Glossary terms found on this page:
Services available to a member as defined in his or her contract. Benefit design includes the types of benefits offered, limits (e.g., number of visits, percentage paid or dollar maximums applied) and subscriber responsibility (cost sharing components).
An itemized statement of health care services and their costs provided by a hospital, physician's office or other health care facility. Claims are submitted to the insurer or managed care plan by either the plan member or the provider for payment of the costs incurred.
A legal agreement between an individual member or an employer group and a health plan that describes the benefits and limitations of the coverage.
A payment method in which the insurer will reimburse the member or provider directly for each covered medical expense.
A request to change an adverse determination that was based on administrative policies, procedures or guidelines.
An organization comprised of individual physicians or physicians in group practices that contracts with the managed care organization on behalf of its member physicians to provide health care services. Also called an Independent Practice Association.
Specific circumstances or services listed in the contract for which benefits will be limited.
Acronym for Medicare Advantage. An alternative to the traditional Medicare program in which private plans run by health insurance companies provide health care benefits that eligible beneficiaries would otherwise receive directly from the Medicare program.
A jointly funded federal and state program that provides hospital and medical coverage to the low-income population and certain aged and disabled individuals.
A nationwide insurance program for the disabled and people age 65 and over, created by the 1965 amendments to the Social Security Act and operated under the provisions of the Act. It consists of two separate but coordinated programs, Part A and Part B.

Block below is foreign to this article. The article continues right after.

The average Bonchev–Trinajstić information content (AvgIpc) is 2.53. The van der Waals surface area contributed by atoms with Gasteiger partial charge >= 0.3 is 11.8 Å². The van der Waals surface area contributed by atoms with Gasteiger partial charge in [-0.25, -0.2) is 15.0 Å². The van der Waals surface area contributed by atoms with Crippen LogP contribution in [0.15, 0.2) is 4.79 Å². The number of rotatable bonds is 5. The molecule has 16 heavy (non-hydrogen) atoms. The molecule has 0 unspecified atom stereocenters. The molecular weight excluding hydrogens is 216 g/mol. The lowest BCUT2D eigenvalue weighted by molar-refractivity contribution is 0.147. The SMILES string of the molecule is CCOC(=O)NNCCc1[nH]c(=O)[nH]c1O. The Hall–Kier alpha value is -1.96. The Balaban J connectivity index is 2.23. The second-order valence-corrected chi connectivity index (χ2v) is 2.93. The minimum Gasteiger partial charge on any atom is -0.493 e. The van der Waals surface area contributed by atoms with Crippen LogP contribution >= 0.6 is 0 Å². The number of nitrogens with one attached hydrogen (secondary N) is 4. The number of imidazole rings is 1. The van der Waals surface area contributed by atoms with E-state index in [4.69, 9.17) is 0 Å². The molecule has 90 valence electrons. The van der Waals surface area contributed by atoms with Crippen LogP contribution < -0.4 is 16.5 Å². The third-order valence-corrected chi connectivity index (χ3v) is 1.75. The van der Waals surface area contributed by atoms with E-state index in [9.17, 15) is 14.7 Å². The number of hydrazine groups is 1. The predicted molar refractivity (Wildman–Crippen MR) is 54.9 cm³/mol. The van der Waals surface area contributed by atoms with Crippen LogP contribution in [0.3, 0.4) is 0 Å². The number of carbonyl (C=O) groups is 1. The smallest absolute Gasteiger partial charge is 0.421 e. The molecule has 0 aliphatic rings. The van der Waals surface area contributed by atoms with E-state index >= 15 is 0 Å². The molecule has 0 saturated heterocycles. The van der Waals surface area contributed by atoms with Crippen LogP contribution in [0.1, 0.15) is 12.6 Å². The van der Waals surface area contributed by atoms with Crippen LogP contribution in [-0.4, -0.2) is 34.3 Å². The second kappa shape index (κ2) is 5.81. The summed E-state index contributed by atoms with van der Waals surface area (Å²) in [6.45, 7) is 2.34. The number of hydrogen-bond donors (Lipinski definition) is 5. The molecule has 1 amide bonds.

An alternative to the traditional Medicare program in which private plans run by health insurance companies provide health care benefits that eligible beneficiaries would otherwise receive directly from the Medicare program. Also known as MA.
An individual and each of his or her eligible dependents, including Medicare beneficiaries who are enrolled or participate in a benefit program and who are entitled to receive covered services from the practitioner pursuant to such benefit program and the terms of the practitioner's agreement.
A type of health benefit plan that allows enrollees to go outside the health plan's provider network for care, but requires enrollees to pay higher out-of-pocket fees when they do. Also called Point of Service.
A health plan that offers benefits in-network and out-of-network. In-network services are available to enrollees at lower out-of-pocket cost than the services of non-network providers. In addition, PPO enrollees may self-refer to any network provider at any time. Also called a Preferred Provider Organization.
A medical practitioner or covered facility recognized by EmblemHealth for reimbursement purposes. A provider may be any of the following, subject to the conditions listed in this paragraph:
- Doctor of medicine
- Doctor of osteopathy
- Doctor of podiatric medicine
- Physical therapist
- Nurse midwife
- Certified and registered psychologist
- Certified and qualified social worker
- Nurse anesthetist
- Speech-language pathologist
- Clinical laboratory
- Screening center
- General hospital
- Any other type of practitioner or facility specifically listed in the member's Certificate of Insurance as a practitioner or facility recognized by EmblemHealth for reimbursement purposes
A provider must be licensed or certified to render the covered service. The covered service must be within the scope of the Provider's license or certification.
New York State Department of Health. This agency provides information for consumers, doctors, researchers and health care providers.